National Security Brief: White House Sees ‘Disconnect Between Rhetoric & Action’ In North Korea

The White House said on Monday that despite all the tough talk coming from the regime in North Korea in recent days, the U.S. isn’t seeing much evidence of an imminent attack.

“We are not seeing changes to the North Korean military posture such as large-scale mobilizations or positioning of forces,” White House press secretary Jay Carney said. “What that disconnect between rhetoric and action means, I’ll leave to the analysts to judge.”

And it’s very difficult to make accurate assessments about what North Korean leader Kim Jong Un is up too. “We don’t have as much insight as we should, with regards to the inner workings of what happens in North Korea,” former Defense Secretary Leon Panetta said on Monday, adding: “That’s the bottom line — we really don’t know what his motivation is and we really don’t know what his intentions are. … That’s the greatest concern of all.”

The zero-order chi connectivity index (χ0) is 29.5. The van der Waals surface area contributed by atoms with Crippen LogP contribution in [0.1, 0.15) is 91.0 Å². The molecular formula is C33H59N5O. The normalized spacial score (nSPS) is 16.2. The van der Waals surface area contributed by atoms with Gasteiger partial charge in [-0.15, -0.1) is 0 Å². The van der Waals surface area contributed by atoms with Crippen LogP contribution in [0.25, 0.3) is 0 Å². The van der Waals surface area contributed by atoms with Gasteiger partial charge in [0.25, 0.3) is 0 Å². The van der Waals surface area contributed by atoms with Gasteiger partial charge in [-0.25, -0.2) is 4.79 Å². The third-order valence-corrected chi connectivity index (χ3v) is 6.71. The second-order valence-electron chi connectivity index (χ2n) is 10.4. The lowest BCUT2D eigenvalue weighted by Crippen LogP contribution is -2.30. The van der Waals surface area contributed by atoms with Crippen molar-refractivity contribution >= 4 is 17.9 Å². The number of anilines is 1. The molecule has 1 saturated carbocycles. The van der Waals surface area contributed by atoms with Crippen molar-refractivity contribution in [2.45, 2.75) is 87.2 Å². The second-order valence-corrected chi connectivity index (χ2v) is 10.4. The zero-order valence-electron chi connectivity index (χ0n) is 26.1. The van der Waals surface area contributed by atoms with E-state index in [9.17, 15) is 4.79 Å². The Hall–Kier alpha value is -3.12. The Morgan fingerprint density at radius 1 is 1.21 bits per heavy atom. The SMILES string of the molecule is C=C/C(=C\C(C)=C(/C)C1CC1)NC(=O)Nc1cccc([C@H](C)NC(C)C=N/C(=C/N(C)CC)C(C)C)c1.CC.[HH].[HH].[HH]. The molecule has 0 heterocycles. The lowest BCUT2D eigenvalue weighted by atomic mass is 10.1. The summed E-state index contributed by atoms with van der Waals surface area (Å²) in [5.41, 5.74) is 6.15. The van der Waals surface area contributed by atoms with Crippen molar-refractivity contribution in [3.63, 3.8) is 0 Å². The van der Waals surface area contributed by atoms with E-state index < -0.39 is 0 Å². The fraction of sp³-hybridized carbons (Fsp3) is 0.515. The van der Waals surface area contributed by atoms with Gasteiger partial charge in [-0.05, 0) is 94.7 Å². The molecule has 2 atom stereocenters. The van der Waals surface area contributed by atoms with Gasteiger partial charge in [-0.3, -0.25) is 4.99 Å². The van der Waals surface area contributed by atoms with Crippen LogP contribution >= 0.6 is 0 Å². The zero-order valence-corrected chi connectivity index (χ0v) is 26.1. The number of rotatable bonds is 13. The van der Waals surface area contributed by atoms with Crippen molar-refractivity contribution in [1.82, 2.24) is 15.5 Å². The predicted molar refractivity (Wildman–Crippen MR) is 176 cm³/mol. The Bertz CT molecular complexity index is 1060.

The regime in North Korea announced that it will escalate production of nuclear weapons material but at the same time, Kim Jong Un reportedly said in a speech on Tuesday that he believes North Korea’s nuclear weapons are meant to deter any perceived aggression. “Our nuclear strength is a reliable war deterrent and a guarantee to protect our sovereignty,” he told the central committee meeting of the ruling Workers Party of Korea.


Meanwhile, the U.S. is moving military assets to the region, including destroyers with capabilities of shooting down ballistic missiles.

In other news:

  • The Washington Post reports: A hunger strike at Guantanamo Bay, Cuba, has spread over the past two weeks, with the U.S. military saying the number of detainees participating in the protest has more than doubled and attorneys for the men insisting that the number is far higher.
  • The Guardian reports: British soldiers and airmen who helped to operate a secretive US detention facility in Baghdad that was at the centre of some of the most serious human rights abuses to occur in Iraq after the invasion have, for the first time, spoken about abuses they witnessed there.
  • The Wall Street Journal reports: Supreme Leader Ayatollah Ali Khamenei has decided to keep Iran’s nuclear program within limits demanded by Israel for now, according to senior U.S., European and Israeli officials, in a move they believe is designed to avert an international crisis during an Iranian election year.